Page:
Increased lower limb musculoskeletal stiffness, as measured during self-paced repeat jump and hop tasks (15 contacts of continuous bent-knee and continuous straight-leg hops with one foot placed on each of two portable force plates), was related to an increased incidence of overuse injury in 39 adolescent female athletes involved in high-impact sports, including 17 high-level athletes (Moresi et al., 2010). Screening for musculoskeletal stiffness may allow “at risk” athletes to be identified and potential athlete monitoring or intervention programs to be implemented.

Analysis of ankle stiffness measures of self-paced double-legged hopping in gymnasts has shown a potential safe zone for ankle plantarflexion stiffness. Bradshaw and Hume (2012) reported that two gymnasts from an original study by Bradshaw, who were still training 8 years later, showed increased ankle plantarflexion stiffness by 10.8 and 13.9 kN/m. Both gymnasts reported Sever’s disease (calcaneal apophysitis due to overuse and repetitive microtrauma of growth plates of the calcaneus in the heel) in one or both heels and lower lumbar spine stress such as pars defect. The altered ankle stiffness of these two gymnasts in combination with the reported injuries indicates that biomechanical tests of stiffness may have potential for monitoring injury risk, especially during peak growth years.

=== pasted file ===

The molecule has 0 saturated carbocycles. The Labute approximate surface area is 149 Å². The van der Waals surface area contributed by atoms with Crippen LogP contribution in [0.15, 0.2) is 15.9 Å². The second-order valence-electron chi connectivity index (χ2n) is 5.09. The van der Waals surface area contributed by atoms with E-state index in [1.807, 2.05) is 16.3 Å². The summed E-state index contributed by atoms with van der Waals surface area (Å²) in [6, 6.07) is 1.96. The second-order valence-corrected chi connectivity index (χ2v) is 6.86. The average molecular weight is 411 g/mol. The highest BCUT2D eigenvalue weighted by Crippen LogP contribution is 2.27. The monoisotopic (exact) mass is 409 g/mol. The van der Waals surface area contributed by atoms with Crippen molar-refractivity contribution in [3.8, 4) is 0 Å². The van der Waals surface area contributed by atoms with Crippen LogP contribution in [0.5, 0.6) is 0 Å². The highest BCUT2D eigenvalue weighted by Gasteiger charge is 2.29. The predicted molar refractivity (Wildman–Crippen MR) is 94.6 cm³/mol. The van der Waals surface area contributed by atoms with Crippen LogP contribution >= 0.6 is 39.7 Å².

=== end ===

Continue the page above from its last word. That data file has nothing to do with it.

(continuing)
Risk factors and injury prevention strategies to reduce biomechanical load

Injury prevention programs should place emphasis on the landing phase of gymnastics skills, as this phase seems to be critical to injury causation. Impact attenuation describes how efficiently the energy from an impact during landing is absorbed. Insufficient impact attenuation is linked to an increased injury risk as a result of overloading in tissues.